Denver To Vote On Lowering Pot-Enforcement Priority


Denver voters will decide this fall on a ballot initiative that would make possession of small amounts of marijuana the “lowest law enforcement priority” of Denver police, the City Council decided last night, reports the Rocky Mountain News. Most council members oppose the measure, but a pro-marijuana group forced their hand after gathering enough signatures to put it to a vote. “A number of us will be voting to put something on the ballot we won’t be supporting ourselves,” said Councilwoman Jeanne Robb.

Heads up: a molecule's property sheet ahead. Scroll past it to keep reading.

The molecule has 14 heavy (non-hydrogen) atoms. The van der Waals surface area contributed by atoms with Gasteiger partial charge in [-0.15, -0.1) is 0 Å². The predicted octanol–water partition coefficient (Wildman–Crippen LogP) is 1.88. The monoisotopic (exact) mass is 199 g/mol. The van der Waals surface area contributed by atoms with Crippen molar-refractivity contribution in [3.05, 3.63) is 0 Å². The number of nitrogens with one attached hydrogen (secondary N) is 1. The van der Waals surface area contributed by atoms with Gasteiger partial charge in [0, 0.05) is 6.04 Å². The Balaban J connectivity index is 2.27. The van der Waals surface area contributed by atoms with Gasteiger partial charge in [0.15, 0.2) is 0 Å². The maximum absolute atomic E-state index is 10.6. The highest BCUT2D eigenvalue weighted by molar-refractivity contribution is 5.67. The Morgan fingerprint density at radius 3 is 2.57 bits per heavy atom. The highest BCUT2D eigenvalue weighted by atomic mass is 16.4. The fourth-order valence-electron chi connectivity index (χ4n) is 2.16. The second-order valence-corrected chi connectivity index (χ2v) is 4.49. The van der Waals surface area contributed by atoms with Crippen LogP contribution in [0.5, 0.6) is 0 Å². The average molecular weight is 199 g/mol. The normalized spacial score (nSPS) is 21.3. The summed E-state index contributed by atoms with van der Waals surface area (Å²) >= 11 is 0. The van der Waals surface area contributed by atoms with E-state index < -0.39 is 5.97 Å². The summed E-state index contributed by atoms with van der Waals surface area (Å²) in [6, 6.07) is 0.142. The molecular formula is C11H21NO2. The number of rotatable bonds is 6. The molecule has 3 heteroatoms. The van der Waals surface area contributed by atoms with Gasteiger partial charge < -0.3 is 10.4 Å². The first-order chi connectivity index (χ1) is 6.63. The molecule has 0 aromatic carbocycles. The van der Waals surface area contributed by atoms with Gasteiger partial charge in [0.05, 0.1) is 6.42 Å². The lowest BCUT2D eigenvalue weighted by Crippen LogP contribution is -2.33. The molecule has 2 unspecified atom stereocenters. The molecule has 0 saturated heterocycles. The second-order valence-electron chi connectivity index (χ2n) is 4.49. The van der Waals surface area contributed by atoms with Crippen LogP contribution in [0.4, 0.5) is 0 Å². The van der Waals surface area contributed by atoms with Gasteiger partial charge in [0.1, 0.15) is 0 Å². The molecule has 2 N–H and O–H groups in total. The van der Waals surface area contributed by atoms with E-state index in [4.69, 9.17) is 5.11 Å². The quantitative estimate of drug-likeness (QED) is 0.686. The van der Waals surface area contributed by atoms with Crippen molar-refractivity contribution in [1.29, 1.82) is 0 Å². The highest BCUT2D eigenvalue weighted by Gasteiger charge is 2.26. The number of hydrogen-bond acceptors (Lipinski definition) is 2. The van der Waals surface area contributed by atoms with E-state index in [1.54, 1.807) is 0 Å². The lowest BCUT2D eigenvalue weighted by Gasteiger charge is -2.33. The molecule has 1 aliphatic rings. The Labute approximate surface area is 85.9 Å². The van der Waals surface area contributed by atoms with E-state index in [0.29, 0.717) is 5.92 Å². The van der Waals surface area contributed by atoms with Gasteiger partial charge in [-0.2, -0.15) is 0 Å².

The group SAFER, sponsors of the ballot initiative, also authored a successful 2005 ballot initiative that legalized the possession of small amounts of marijuana by adults in Denver. State law, however, still prohibits marijuana use, and Denver police continue to arrest people for possession. SAFER hopes the proposed ordinance will change that. City officials were stunned by the success of the 2005 initiative and they’ve vowed to fight SAFER’s latest effort. Mayor John Hickenlooper and most other elected officials are expected to campaign against the proposal. “Alcohol contributes more to death and destruction than any other substance,” said a SAFER spokesman. Opponents “are alcohol users opposed to people using a different drug.”


Comments are closed.